A fuel cell is kind of like a battery. Both have a cathode, electrolyte and an anode and can be used to power an external load. The biggest difference is that instead of a fixed amount of energy that a battery holds, a fuel cell can keep generating power as long as you feed it a fuel gas, which can be hydrogen or larger hydrocarbons like methane or propane in some cases. In most cases, the energy is generated by oxidizing the hydrogen fuel resulting in the formation of water.
Figure 1. Fuel cells are categorized by the electrolyte used to conduct the ionic species.
There are several different types of fuel cells that are characterized according to the electrolyte used and the mobile ionic species. Most fuel cells use a liquid electrolyte, which has a higher conductivity capable of delivering a higher power output. Low temperature fuel cells like the proton exchange membrane (PEM) and the alkali fuel cell (AFC) will require some external reforming or gas removal system at the anode or cathode. On the other hand, a solid oxide fuel cell (SOFC) using a ceramic, like yttria-stabilized zirconia, as the electrolyte. Because conductivity is lower is solids, SOFCs need to operate at temperatures around 1500F which allows for internal reforming and thus more fuel flexibility. However, it’s not very likely an SOFC will be powering your car!
Why don’t I have a fuel cell in my home yet?!
While the underlying operating principle was developed in the early 1800’s, it has taken nearly 200 years to see the beginning of commercial application. As with many technical areas, timing is everything. In the late 1890’s, the emergence of the internal combustion engine dominated the energy generation landscape. It wasn’t until the 1950’s and 1960’s, when NASA began looking for a power source for the Apollo and Gemini space missions, that fuel cells began to be seriously considered. However, the technology was still expensive at a cost of nearly $600,000 per kW. It would take another 30 years before the automotive industry would begin to develop fuel cells for widespread distribution.
What is good old Uncle Sam doing about??
There are many challenges that remain to meet the DOE target of $30/kW. Funding in the area of fuel cells consists not only of improving performance of the system, but also hydrogen production, storage, and distribution, all of which limit the implementation of fuel cells. Funding through the Department of Energy has varied over the last 10 years. After peaking in 2008 with over $200 million, requested funding for next fiscal year is $100 million. Some funding programs have worked to engage multiple players in the research and development space. The Solid State Energy Conversion Alliance (SECA) began in 1999 and aimed to establish a collaboration between the federal government, private industry, academic institutions and national laboratories. This past year, the Advanced Research Projects Agency – Energy (ARPA-E) has solicited proposals for distributed energy generation technologies and set high technical goals for multi-functional solid oxide fuel cell systems that are a combination of storage (traditionally batteries) and fuel cells (traditionally only conversion).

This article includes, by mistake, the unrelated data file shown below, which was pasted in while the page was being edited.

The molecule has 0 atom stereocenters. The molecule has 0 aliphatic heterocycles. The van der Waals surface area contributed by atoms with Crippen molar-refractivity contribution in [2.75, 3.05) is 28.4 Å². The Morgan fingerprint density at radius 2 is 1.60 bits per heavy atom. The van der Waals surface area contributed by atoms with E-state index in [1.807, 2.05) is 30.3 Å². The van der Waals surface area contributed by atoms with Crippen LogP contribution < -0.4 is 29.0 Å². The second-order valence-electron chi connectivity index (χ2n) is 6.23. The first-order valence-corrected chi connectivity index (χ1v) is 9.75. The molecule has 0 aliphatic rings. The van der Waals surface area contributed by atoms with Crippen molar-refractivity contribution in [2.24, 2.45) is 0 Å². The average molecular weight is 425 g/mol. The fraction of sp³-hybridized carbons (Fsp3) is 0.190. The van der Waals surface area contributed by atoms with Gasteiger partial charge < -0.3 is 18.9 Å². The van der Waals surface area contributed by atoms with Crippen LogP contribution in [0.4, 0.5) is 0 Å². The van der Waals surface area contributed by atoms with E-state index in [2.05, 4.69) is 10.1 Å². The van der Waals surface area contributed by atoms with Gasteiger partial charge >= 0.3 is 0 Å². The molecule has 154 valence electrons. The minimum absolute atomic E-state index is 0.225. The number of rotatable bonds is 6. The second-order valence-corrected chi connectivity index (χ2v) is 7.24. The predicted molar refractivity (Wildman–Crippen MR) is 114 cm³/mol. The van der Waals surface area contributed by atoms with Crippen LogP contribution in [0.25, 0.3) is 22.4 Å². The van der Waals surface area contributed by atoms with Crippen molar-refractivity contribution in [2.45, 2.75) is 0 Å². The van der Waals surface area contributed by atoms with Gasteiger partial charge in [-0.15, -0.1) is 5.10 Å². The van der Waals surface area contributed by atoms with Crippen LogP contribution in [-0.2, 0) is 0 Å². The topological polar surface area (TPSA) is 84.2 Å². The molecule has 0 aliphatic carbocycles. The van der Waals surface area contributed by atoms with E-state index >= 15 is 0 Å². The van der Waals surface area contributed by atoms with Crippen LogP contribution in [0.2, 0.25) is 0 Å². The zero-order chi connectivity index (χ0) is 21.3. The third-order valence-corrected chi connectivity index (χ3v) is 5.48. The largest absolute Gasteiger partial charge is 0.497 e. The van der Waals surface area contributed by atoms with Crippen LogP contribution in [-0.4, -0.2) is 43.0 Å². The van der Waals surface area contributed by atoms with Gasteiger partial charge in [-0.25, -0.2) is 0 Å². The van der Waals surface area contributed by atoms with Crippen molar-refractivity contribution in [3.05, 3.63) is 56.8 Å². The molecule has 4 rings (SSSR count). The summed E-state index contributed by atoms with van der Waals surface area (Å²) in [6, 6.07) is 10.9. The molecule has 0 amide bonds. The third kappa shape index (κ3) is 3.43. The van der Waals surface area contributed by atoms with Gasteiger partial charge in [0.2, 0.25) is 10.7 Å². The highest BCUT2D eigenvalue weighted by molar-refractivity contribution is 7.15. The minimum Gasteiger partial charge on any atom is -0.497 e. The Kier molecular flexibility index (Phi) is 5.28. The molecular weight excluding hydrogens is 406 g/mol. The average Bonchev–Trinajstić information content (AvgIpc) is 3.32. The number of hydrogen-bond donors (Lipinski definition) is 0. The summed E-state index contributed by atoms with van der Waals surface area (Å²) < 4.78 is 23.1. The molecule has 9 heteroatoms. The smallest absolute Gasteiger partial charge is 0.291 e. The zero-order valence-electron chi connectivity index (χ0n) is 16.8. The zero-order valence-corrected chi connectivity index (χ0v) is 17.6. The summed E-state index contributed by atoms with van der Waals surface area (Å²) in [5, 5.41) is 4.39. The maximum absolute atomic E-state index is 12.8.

While some companies have been emerged in the fuel cell space, there still exist sizable barriers to entry for many different market segments. But like many other technologies, it will most likely have a place in a diverse energy generating future.
If you are interested in some more resources, make sure to check out: http://www.energyclub.gatech.edu/wp-content/uploads/2014/08/Fuel-Cell-Fundamentals.docx
The views expressed in this article are solely those of the author. There is no implied endorsement of ideas or concepts by the Energy Club or the Georgia Institute of Technology.